“When I am on the world stage, I represent the state’s policy in its entirety,” Zarif added. “I might have to defend things I do not believe in or am critical of, but I also know that people who oppose those policies do not have Iran’s best interests at heart.”
To vote in a supervised election, irrespective of the candidate means supporting the Islamic Republic’s warmongering regime.
Instead of investing the national treasury in its people, the regime has used the money to fund Palestinian Hamas, Lebanese Hezbollah, Yemeni Houthis, and the Popular Mobilization Forces (PMF).
The PMF is an Iraqi state-sponsored umbrella organization comprising some 40 militias that are primarily Shia Muslim groups and include Sunni Muslim, Christian, and Yazidi groups.
The principal supporter of the Qods Force’s Syrian campaign has been the reformist Executives of Construction of Iran Party, founded in 1996 by the cabinet members of the former Iranian President, the late Akbar Hashemi Rafsanjani.
Using government loans, some members of the Executives of Construction of Iran Party have allegedly taken over several private and semi-government institutions. They supposedly work as contractors with the IRGC.
Some believe that Reformists made the former commander of the Qods Force, Lieutenant General Ghasem Soleimani, into a “national hero” and dubbed him and Foreign Minister Zarif as the “two wings” of the Islamic Republic system.
General Soleimani was killed in a U.S. drone attack on Baghdad International Airport on Jan. 3, 2020.
After the U.S. designated the IRGC a terrorist organization in April 2019, several reformist Majlis representatives showed their support for the force by wearing IRGC uniforms on the assembly floor.
They included Mohammad Reza Aref, Mahmoud Sadeghi, and Elias Hazrati, all three representing Tehran, Rey, Shemiranat, and Eslamshahr electoral districts.
These politicians know that the IRGC and security forces have brutally put down nationwide protests in recent years, injuring and killing scores of people. Therefore, any vote cast in the election will support a murderous regime.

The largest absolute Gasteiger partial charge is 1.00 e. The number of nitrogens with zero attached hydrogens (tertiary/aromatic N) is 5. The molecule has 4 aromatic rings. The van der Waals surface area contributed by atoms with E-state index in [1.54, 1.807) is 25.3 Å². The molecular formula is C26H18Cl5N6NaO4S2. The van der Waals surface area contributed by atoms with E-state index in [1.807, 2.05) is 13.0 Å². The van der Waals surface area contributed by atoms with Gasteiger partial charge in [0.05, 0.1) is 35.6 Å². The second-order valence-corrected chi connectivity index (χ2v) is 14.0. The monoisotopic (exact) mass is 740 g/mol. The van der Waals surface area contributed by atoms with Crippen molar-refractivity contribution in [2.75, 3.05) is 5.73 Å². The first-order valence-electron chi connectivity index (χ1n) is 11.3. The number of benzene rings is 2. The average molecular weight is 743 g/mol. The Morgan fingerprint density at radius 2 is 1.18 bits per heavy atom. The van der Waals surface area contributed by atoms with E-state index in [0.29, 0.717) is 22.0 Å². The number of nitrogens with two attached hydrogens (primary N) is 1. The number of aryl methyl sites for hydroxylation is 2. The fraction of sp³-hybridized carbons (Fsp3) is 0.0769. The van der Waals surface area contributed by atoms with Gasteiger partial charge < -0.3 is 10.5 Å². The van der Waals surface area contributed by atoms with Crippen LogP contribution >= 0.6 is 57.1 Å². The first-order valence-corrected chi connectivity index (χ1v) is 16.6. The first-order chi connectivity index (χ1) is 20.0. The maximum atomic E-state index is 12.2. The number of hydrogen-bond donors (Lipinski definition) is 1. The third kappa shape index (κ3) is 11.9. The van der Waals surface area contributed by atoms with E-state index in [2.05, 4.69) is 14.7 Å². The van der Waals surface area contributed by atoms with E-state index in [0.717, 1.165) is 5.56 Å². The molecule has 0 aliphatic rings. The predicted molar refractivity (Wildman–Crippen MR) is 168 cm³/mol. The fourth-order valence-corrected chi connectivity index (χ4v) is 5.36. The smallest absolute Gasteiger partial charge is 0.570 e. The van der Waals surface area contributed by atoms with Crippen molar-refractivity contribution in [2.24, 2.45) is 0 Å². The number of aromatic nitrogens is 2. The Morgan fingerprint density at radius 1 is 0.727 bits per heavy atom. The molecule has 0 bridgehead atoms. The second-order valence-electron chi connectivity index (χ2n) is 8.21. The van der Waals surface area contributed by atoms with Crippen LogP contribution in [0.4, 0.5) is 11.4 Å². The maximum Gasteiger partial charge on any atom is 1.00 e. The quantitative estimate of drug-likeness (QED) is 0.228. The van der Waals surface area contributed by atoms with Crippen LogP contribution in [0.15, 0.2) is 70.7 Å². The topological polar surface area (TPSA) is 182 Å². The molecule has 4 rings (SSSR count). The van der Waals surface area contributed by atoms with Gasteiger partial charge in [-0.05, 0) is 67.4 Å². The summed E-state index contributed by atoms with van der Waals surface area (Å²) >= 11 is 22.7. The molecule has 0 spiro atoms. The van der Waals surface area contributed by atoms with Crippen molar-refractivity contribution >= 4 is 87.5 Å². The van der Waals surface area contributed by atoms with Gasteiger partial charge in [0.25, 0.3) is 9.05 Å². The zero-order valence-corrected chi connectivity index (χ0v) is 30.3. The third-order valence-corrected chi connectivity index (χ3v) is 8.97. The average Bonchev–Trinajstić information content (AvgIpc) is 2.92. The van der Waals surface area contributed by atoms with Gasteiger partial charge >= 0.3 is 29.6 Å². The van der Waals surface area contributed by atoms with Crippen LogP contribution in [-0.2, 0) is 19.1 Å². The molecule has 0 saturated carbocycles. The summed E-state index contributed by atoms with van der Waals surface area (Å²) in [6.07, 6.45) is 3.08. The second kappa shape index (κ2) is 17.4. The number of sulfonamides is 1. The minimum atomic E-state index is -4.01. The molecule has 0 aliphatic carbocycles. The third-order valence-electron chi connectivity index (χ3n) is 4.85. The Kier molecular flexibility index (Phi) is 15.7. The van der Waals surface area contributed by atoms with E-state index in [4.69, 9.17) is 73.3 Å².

Reformists have close links to the IRGC.
In 2016, authorities filed financial corruption charges against Mehdi Jahangiri, a brother of Eshaq Jahangiri, Iran’s first vice president. Only after General Soleimani interceded on his behalf, authorities released Mr. Jahangiri on a significantly reduced bail.
Mehrdad Jahangiri was ultimately convicted of illegal trade of foreign currencies and sentenced to two-year imprisonment.
In recent days, many Iranians inside and outside the country have joined an online campaign titled “No to the Islamic Republic,” launched earlier this month by hundreds of Iranian political dissidents, activists, artists, athletes, and academics living abroad.
The campaign is also a protest against the election. Lack of public participation in the election would hurt the Islamic Republic within Iran as well as in the Middle East and in the international community.
During a ceremony to honor student martyrs on Feb. 6. 2020, the commander of the IRGC’s Beit ol-Moqaddas base in Kurdistan Province, Brigadier General Seyyed Hosseini, said: “The governing system is meaningless without the people’s presence and support.”